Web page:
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The lower depths in Russia today

Over a century after Maksim Gorky’s famous play about homeless people – ‘The Lower Depths' – Ekaterina Loushnikova has been looking around her home city of Kirov to see if anything has changed.

On your marks, get set… intercept!

Russia is devoting considerable effort to trying to ensure that the Sochi Winter Olympics are safe and secure. Mark Galeotti wonders whether the real concern is not an attack on the Games but the consolidation of the security state.

A Different Childhood

What is the experience of growing up gay in Russia? oDRussia publishes extracts of Sergey Khazov's semi-autobiographical novel — longlisted for a literary award in 2010, but deemed  'too politically sensitive' by publishers to make it into print. 

Stavropol — frontline between Russia and the North Caucasus

THE CEELBAS DEBATE// Stavropol is the only one of seven North Caucasus territories with a majority Russian population. Andrew Foxall explores the implications of interethnic conflict on this increasingly fraught political frontline.

Russia: a teenage suicide epidemic?

Russia has the highest underage suicide rate in Europe. Yelena Vorobyova reports from the Bryansk region, where 10 children have taken their own lives in as many months.

Orenburg shawls: a classic of Russian folk art

Gossamer or spider web shawls have been knitted in Orenburg for generations. The tradition nearly disappeared, but folk crafts are in the ascendant again — there is money to be made from them, after all, says Elena Strelnikova

Russia’s drinking habits today – still hooked on vodka, or do they prefer vino?

Russians and vodka have always been a notorious and combustible combination, but the availability of alcohol has been in a constant change of flux over the last few decades as successive governments have tried to wean the public off the bottle. Mikhail Loginov reports from St Petersburg on changing habits. 

Russians, be horrified at yourselves!

Russia’s problems are many and varied – low life expectancy and falling population figures, soaring rates for crime, alcoholism and drug abuse, not to mention ubiquitous corruption. In a country rich in natural resources, half the population lives in poverty. Andrei Konchalovsky takes us through the horrifying facts and figures and argues that things can only change when Russians themselves learn to be horrified by them.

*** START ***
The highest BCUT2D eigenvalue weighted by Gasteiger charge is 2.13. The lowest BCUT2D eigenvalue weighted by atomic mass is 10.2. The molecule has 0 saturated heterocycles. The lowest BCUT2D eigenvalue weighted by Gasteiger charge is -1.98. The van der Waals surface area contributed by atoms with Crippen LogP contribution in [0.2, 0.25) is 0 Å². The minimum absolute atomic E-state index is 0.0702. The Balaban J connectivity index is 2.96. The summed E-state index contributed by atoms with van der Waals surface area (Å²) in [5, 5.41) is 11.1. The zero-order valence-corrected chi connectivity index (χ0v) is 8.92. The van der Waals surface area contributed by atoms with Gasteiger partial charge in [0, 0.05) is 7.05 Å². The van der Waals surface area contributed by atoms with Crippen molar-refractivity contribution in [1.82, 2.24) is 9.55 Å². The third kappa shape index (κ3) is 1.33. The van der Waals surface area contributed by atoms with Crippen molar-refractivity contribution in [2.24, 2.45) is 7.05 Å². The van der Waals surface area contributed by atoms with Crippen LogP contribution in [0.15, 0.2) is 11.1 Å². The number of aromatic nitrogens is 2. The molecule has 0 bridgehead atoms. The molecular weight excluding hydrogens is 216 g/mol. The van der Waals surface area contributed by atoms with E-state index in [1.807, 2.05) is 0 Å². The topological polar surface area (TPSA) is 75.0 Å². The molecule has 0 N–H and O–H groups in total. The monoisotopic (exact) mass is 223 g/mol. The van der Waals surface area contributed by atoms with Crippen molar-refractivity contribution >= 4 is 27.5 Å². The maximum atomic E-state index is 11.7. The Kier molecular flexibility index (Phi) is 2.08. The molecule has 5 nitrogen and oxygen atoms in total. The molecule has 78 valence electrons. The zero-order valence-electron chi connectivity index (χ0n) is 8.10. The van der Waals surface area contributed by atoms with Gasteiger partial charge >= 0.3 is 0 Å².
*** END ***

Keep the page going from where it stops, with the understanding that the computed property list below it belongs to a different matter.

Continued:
Flowers on a dung heap: markets, politicians and the demise of Russian rural life

The economic and political transformations of the 1990s onwards have allowed much of the Russian countryside to die a slow death. Roman Yushkov and Vassily Moseyev ventured out of the city to examine the extent of the dilapidation and deterioration of rural life in their native Perm region.

Russian economy: trying to please people doesn’t help

20 years ago there was all to play for: the USSR was defunct and Russia was embarking on a bright future. But the much-needed economic reforms have had patchy success. Every time they took a step forward, the government lost both popularity and its nerve. Now the Kremlin no longer has the funds to keep people sweet and another financial crisis must be a real possibility, says Dmitri Travin

Is corruption in Russia's DNA?

It is difficult to think back to a time when corruption was not endemic in Russia. It is now crippling the country, yet it is still low on the list of immediate concerns for most ordinary Russians. Why is there so little will to fight it, asks Pyotr Filippov?

On the eve of collapse: encounters in a changing Russia

Next week marks the twentieth anniversary of the August 1991 coup attempt. While this proved a dramatic final nail in the Soviet coffin, many more fundamental changes — the breaking down of information walls and the dissipation of fear — occurred in the months and years leading up to then. Susan Richards, oD Russia’s founder editor, spent much of this time traveling around Russia, talking to ordinary Russians about their lives. We reproduce two accounts here.

Mikhail Prokhorov: gilt-edged whipping boy for the Russian elections?

The recent appointment of Mikhail Prokhorov as leader of the liberal party Right Cause is puzzling. He’s the third richest man in Russia, so why should he bother? He has no choice, argues Mikhail Loginov. The Kremlin wants a hate figure on the scene to shore up support for Putin’s United Russia ahead of the parliamentary election. And you don’t disobey the Kremlin.

A meeting with Andrei Konchalovsky: Part II

Director Andrei Konchalovksy and film critic Professor Ian Christie continue a fascinating conversation. In this second part: censorship, the Communists, corruption and civilisation. Part one can be found here

Alaska-Chukotka: when cousins reunite

Soviet times were hard for the indigenous people of the Russian Far East, but perestroika allowed them to reunite with their Alaskan cousins. The ensuing cooperation started with culture, and expanded to scientific research and mapping the bowhead whale. Sarah Hurst tells the story.

Corruption, complicity, careerism: the hydra of Russian justice

Once inside the wheels of the Russian legal system, the odds are stacked against you and a guilty verdict is inevitable. What keeps the wheels turning is conformism with villainy: the ability of normal people to adapt themselves to any, even the most monstrous of systems. Andrei Loshak presents a fascinating report on the Russian judiciary.

Roman Abramovich's Chukotka project

Russia's far east is the site of an experiment in government and social development led by Roman Abramovich, billionaire businessman and owner of Chelsea football club. Zygmunt Dzieciolowski, who has tracked the Chukotka story for six years, uses his unique access to the region to send this progress report.
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